CHICAGO - Anthony Rendon is out of the Nationals lineup for the second straight day, but manager Davey Martinez expressed some level of confidence his starting third baseman won’t need to miss a third straight game.
Rendon, who was hit by a pitch on his left hand in the first inning Friday afternoon at Wrigley Field, is available to come off the bench for tonight’s series finale against the Cubs. That would most likely be if the Nats needed him in the field, though, not as likely if he was needed to hit.
“We’ll see if we need him,” Martinez said. “He’s definitely available if we need him to play defense. But he’s going to (go to the batting cage), take some swings and see how he feels if we need him for an at-bat. Hopefully, we don’t need him.”
Rendon finished out Friday’s game after getting hit by the pitch in the top of the first, getting three more at-bats. He had an X-ray taken of his hand after the game, which showed no fractures, so the Nationals announced his injury as a left wrist contusion.
Though he didn’t play Saturday, Rendon did try to take some swings. His wrist was “sore,” according to Martinez.
Rendon passed through the clubhouse today for only a few seconds while reporters were present, so he has not yet spoken publicly about his injury.
The ailment appears to be a problem only when swinging, not fielding. To be even more specific, only when he doesn’t connect with a pitch.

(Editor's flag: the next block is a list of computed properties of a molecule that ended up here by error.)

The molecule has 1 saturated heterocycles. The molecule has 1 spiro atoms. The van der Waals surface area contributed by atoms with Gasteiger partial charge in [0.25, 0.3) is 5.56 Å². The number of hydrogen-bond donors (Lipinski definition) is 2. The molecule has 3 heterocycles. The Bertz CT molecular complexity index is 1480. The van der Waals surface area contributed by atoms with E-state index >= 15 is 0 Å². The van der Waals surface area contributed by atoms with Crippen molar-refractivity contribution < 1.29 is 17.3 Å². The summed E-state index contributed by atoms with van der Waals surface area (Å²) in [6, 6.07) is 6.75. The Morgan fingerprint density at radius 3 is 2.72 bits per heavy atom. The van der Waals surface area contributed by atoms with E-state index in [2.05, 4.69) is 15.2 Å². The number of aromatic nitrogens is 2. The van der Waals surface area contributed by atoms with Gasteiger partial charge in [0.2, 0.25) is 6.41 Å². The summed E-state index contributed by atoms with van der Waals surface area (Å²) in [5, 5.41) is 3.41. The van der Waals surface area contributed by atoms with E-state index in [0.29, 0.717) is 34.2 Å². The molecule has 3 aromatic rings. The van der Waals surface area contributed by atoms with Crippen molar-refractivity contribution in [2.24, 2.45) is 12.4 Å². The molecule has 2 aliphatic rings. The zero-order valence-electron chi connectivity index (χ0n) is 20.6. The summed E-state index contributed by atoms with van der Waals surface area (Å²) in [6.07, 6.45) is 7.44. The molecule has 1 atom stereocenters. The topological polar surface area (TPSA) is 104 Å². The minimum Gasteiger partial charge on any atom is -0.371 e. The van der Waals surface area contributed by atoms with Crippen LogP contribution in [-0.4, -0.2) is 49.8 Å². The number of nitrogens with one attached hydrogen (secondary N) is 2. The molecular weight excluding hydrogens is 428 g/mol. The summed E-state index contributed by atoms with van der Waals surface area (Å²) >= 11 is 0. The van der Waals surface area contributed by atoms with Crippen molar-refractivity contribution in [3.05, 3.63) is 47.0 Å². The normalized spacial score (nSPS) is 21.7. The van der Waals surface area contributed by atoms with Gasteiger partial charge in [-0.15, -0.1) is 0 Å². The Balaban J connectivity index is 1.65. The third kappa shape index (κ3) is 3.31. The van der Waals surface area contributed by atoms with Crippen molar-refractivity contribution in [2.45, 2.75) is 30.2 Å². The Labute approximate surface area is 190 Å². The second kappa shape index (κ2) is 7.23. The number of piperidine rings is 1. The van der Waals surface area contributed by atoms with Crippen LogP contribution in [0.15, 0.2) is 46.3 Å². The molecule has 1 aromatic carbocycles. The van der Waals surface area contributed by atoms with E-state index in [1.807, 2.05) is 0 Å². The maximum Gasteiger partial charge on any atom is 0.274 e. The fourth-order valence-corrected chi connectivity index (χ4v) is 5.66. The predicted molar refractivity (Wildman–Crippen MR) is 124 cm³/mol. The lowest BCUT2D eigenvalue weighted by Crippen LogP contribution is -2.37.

“He said when he swung and missed is when he felt it,” Martinez said. “That’s what he fears. I talked to him this morning, and he just said: ‘I don’t want to swing and miss and, all of a sudden it’s aggravating me and I’ve got three more at-bats.’”
Martinez told his third baseman: “OK, just be available off the bench, and we’ll go from there.”
Asked if he’s confident Rendon will be in Monday night’s lineup in St. Louis, Martinez replied: “I’m hoping that tomorrow he’ll be ready to go.”
The news is more encouraging on Sean Doolittle, who threw off flat ground today and also practiced a throwing motion off a mound without a ball in his hand to test his healing left foot. He’s now expecting to actually pitch off a mound in the next day or two.
“It’s progress,” the closer said. “I know it’s baby steps, but it’s progress.”
Doolittle, who has now missed five weeks with a stress reaction in his foot, admitted he still feels some discomfort when he throws. But he’s encouraged that the pain doesn’t linger, and he’s been told he’s not in danger of further injuring himself with his activities.
“You’re getting to that point where you know you’re gonna feel it, but that’s OK. You’re not going to make it worse,” he said. “Even if it’s really sore afterwards, I’ve had days where the next day it bounces back and it feels good. So I’m building trust in it, kind of understanding pain threshold.”
Doolittle believes that once he crosses this final hurdle and throws off a mound without problems, the remainder of his rehab will be quick.
“I do,” he said. “Because I’ve been throwing. And we’ve been doing some running stuff. If it’s going to be good enough to push off a mound, then it’s going to be good enough to do everything else I have to do.”